Illinois Natural History Survey - University of Illinois

Emerging Issues

URBAN ECOLOGY

Jeffrey Brawn

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The ecology of urban and suburban environments is a topic of growing importance in Illinois. Whereas Illinois' landscapes are largely dominated by agriculture, the state also hosts the third largest metropolitan area in North America with over 7 million residents. The Chicago region encompasses 13 counties from 3 states and covers nearly 1.8 million ha. By the year 2020, the population of the Chicago region is expected to increase by 25% to well over 10 million. Perhaps more importantly, the amount of land that will be converted to suburban or urban conditions is expected to increase at a much greater rate. In Will County, for example, urban and suburban land cover is expected to increase from 13% to 63% in the next 25 years.

These trends toward larger populations and sprawl in the Chicago region and elsewhere in Illinois pose significant challenges and opportunities for the conservation of biodiversity, managing wildlife-human conflicts, and increasing public awareness of conservation problems and successes in Illinois through education and outreach.

The conservation opportunities in the Chicago region and other developing areas in Illinois are impressive. Natural habitat is scarce in Illinois; therefore, urban forest preserves, natural areas, and parks conserve significant tracts of habitat. The Chicago region, for example, includes over 80,000 ha of protected lands that include some of the best remaining grasslands, oak savanna, and marsh habitat in Illinois. Understanding how to maintain and restore habitats in protected urban or suburban areas will require diverse, long-term research.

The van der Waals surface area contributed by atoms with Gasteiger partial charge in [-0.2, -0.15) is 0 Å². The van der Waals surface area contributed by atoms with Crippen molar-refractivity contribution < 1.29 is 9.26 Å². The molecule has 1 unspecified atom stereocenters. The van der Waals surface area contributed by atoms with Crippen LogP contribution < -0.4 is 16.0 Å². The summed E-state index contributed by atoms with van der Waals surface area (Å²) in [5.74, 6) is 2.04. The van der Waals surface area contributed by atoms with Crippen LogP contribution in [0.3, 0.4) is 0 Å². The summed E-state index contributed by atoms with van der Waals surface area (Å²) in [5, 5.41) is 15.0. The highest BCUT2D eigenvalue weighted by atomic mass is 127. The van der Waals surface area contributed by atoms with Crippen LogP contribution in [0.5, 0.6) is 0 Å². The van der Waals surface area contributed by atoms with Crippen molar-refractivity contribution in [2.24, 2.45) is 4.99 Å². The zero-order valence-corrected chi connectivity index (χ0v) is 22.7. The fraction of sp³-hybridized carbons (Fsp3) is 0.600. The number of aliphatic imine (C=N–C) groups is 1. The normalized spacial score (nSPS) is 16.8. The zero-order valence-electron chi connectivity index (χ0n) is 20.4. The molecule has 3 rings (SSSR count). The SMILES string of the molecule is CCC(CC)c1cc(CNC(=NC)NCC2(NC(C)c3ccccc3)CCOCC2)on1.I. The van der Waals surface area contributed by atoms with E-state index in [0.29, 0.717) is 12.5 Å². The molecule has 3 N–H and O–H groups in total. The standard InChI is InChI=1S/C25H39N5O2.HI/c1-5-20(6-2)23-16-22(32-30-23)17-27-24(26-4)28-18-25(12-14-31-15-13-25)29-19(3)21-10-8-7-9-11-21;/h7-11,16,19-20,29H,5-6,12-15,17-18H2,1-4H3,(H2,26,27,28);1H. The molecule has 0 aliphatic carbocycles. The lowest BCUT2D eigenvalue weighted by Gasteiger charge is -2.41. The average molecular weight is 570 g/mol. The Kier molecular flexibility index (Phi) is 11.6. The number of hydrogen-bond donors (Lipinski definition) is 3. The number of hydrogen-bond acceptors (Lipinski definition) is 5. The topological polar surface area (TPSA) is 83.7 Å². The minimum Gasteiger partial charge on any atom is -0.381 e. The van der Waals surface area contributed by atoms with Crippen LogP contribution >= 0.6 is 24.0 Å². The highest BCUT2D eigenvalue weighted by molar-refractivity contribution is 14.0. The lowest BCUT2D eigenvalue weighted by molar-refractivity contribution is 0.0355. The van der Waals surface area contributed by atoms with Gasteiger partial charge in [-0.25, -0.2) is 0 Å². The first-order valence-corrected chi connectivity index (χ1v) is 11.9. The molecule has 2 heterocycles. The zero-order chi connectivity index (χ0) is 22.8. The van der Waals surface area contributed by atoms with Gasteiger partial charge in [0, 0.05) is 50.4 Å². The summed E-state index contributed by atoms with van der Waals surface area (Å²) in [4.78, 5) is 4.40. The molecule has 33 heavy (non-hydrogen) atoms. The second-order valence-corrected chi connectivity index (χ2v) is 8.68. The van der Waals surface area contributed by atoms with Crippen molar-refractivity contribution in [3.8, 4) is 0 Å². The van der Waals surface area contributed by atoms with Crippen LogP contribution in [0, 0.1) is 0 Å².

The ecology of protected urban lands is only one facet of a complex research agenda and conservation-related activities. Large concentrations of people inevitably lead to conflicts with wildlife that must be managed and minimized. These problems include overabundant deer, public health issues owing to possible epizootics, and the growing problem of invasive species. Conversely, great densities of people offer excellent opportunities to educate the public about the value of biodiversity and conservation problems associated with urbanization.

Survey scientists are actively involved in a diverse set of activities in Illinois' urban regions. Inevitably, as our urban and suburban areas expand, this research program will grow.

 

INHS Emerging Issues Projects

Ecology of white-tailed deer in urban forest preserves
T. Van Deelen



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